But there’s much more to the future of daily news.

Newspapers everywhere have spent increasing sums of money trying to attract younger readers – for advertisers. That has become futile in many markets because ‘digital natives’ have, naturally, been among the most online-dependant – and have expected their news to be free or cheap.

The result is that daily newspaper readership is largely dominated by adults aged 55+. In the US, an estimated 70% of newspaper readers are 45+. In many countries, less than 10% of 18-24 year olds read a daily newspaper. In the US, only in the 45+ age groups, is the proportion of newspaper readers greater than their share of the population. The newspaper reading gap between young and old is growing ever wider. It confirms newspaper-type content appeals less strongly to young people. So, news companies should look to their existing readerships, knowing that they have the separate option of developing new products, channels and services for ‘digital natives’. But, for now, the priority should be the readers who have remained loyal to daily newspaper brands, in print and digital.

UK's Telegraph: strong on Generation R

UK’s Telegraph: strong on Generation N

US research shows that these 45+ avid newspaper readers often migrate online with their existing brand. Newspapers should, therefore, relish the opportunity to focus on these readers who, in many Western countries, are:

  • The largest and fastest-growing population group
  • Are relatively rich in income, assets, and ‘time’
  • Are fast-growing online users, especially on health, travel, finance, genealogy – and news

These are the ‘baby boomers’ (born during 1946-1964) and regarded, generally, as the healthiest and wealthiest generation so far. This is the “News Generation” (let’s call it “Generation N“). Their lives have been punctuated by the collapse of UK daily newspaper sales from 21m in 1950 (equivalent to 150% of all households) to 10m (40%)  in 2010.  In the US, daily sales fell from 54m (124% of households) to 43m (37%) in the same 60 years. Generation N has witnessed the explosion of news by broadcast, cable and online. And most have stayed with newspapers.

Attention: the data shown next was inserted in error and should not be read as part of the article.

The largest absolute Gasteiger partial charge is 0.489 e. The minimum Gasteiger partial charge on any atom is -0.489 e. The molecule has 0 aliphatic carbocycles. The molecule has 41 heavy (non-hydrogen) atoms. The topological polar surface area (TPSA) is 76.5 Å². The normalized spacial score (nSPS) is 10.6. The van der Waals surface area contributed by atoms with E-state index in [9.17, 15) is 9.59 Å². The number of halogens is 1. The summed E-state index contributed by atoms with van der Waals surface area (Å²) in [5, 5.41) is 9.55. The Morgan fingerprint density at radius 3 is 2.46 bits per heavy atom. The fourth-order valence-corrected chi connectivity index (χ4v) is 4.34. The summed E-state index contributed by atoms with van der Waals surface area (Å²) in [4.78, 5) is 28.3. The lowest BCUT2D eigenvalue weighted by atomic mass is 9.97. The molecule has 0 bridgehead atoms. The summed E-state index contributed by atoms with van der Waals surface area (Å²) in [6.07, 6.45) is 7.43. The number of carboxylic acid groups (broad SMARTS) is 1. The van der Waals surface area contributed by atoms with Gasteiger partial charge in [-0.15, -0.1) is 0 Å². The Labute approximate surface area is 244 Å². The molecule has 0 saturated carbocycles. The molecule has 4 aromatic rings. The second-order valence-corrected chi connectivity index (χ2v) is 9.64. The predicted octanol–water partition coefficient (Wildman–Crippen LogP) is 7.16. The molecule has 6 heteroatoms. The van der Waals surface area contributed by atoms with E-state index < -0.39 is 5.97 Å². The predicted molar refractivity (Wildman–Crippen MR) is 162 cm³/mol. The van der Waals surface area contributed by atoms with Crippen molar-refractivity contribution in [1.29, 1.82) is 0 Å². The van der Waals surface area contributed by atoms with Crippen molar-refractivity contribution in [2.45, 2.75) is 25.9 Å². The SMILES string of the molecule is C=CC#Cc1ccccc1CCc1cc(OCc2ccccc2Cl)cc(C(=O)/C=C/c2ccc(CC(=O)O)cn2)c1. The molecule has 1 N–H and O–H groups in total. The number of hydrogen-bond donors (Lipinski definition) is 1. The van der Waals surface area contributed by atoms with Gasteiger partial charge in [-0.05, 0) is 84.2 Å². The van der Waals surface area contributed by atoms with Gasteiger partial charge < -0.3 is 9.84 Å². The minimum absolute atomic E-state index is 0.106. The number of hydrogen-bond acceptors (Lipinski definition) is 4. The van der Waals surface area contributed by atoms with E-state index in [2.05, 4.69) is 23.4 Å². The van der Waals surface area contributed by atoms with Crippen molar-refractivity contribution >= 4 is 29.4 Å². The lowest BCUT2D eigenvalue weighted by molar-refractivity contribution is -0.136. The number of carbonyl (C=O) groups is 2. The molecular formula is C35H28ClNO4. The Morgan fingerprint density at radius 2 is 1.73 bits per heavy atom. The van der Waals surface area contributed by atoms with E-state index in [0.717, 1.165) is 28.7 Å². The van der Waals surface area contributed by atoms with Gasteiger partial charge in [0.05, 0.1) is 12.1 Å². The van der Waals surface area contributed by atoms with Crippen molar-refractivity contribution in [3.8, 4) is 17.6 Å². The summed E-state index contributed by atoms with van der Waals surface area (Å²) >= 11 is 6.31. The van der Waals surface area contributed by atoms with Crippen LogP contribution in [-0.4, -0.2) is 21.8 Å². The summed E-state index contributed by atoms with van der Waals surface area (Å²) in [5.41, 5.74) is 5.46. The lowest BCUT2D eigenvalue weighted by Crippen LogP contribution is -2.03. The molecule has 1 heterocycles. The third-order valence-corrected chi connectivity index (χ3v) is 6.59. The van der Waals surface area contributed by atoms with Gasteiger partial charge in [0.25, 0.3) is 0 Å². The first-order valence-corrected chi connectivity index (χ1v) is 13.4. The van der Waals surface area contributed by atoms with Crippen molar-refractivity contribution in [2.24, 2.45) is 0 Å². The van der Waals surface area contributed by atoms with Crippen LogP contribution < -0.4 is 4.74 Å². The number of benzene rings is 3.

While Generation N’s internet habits still lag those of the under 16-24s, iPad and Kindle sales are, if anything, slightly skewed towards them. This – and the rising level of digital subscriptions for daily newspapers – implies that many committed readers are going digital by way of the medium (the tablet) closest to their hard copy experience.  The truth, of course,  is that even many ‘seniors’  (65+) are actually tech savvy. In the US, among the 60% of 65+ year olds who are online,  some 90% + use email, 50% are on Facebook and 40% play solo online games and shop online.

This all encourages the belief that daily newspapers can manage the migration of these long-term readers onto digital platforms. The challenge is to capitalise on Generation N loyalties by offering internet ‘portals’ which meet their needs and concerns, across a wide range, as follows:

Baby boomers retiring now... (source: AARP.org)

Baby boomers retiring now…
(source: AARP.org)

  • Live news
  • Curated access to high-interest sites including travel, money and health
  • Aggregation of blogs, web sites and user-generated content
  • Social media
  • Ecommerce
  • Online TV channels
  • Web security

In this way, quality daily newspapers could reclaim their former roles as custodians of news, information and entertainment – and enhanced by social media and ecommerce. They will, though, have to learn the digital lessons of partnerships, aggregation, sharing and unbundling. They can no longer own everything they “publish” nor charge people for content they don’t want. Their heyday package has been pulled apart by digitalisation. So, for many companies, there still needs to be a lot of reinvention and attitude change. But newspapers should be inspired by The Week and The Economist, two of the world’s most successful news brands, which have profitably bridged the print-digital frontier – and which have strong 45+ readerships.

After years of fighting to win young readers and trying vainly to re-create their glorious mass market past, many daily newspapers have the opportunity to grow again with the readership they know best. Generation N is ready to help put profits back into the news business.